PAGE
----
It is often said that value investing requires patience.
Unlike most investment-related generalizations, this statement is actually 100% correct. While value investing is often viewed as more of a long-term venture than "growth" investing, the fact is that any investing requires patience and discipline. Not every position works out immediately. Moreover, because nobody can time the market, some of the best-researched ideas and strategies might require time -- and patience -- to begin paying off.
Over the past decade, however, value investors -- ones who seek cheaper stocks selected on the basis of more attractive valuations -- needed a bit more patience than usual. That's because value investors have been waiting, largely in vain, for their investment style to outperform the market.
The chart below illustrates this conundrum: over the last 10 years, the value index, represented on the chart below by the iShares S&P 500 Value exchange-traded fund (NYSE: IVE), has returned significantly less than its faster-growing counterpart, iShares S&P 500 Growth ETF (NYSE: IVW): 57% vs 143%, respectively. (The S&P 500 Value and the S&P 500 Growth indices don't overlap and, combined, they comprise the better-known S&P 500.)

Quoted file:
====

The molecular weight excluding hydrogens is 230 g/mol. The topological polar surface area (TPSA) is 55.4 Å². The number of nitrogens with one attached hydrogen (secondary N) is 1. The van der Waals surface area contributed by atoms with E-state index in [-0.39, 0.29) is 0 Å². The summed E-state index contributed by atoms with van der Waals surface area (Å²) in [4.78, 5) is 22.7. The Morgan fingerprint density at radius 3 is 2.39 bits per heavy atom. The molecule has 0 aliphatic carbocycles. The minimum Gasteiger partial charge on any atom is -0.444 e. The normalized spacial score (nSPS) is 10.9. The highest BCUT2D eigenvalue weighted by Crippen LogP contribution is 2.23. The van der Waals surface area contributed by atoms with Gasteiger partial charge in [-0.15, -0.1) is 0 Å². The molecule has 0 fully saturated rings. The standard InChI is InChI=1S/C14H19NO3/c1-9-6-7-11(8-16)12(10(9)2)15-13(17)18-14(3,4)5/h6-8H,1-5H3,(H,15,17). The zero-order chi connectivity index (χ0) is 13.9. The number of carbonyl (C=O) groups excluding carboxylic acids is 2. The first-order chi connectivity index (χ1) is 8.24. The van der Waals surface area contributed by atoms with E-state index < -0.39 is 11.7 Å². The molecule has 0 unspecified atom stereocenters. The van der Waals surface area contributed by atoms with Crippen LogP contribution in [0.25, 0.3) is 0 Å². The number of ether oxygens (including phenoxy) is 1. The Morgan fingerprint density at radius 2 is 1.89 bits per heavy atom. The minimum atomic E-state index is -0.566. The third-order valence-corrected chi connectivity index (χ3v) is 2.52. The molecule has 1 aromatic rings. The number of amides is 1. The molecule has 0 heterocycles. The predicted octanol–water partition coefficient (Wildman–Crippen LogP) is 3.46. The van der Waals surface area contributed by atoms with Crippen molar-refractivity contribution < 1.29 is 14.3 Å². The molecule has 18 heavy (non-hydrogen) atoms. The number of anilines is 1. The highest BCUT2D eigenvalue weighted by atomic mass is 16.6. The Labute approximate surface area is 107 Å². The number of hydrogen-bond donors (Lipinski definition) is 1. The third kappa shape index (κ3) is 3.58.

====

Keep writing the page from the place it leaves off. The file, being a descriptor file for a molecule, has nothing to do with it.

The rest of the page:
Wait a minute, you might say, this is not a fair comparison: value stocks (and, therefore, their value index) pay higher dividends, so the price-only chart above does not fully reflect investors' return from both indices.
And you'd be right, of course. Dividends are an extremely important part of stock-market returns, and we should always take them into account when assessing how a security performed.
But even after taking dividends into consideration, value has underperformed in the past decade. With dividends reinvested (a strategy we employ in my premium newsletter, The Daily Paycheck), total return from the growth index was 183%, while total return from value was 99%.
In other words, value -- if you simply invested in the index -- would have doubled your money. Not bad at all. However, growth, a flashier style, would have delivered more than 2.5 times the original investment.
This seems contradictory to what we know and understand about the market. After all, growth stocks -- the more expensive group, which includes non-profitable companies and companies that do not pay any dividends (the current yield of IVW is about 1.2%, compared with 2.3% for the value index IVE) -- have to be riskier, right?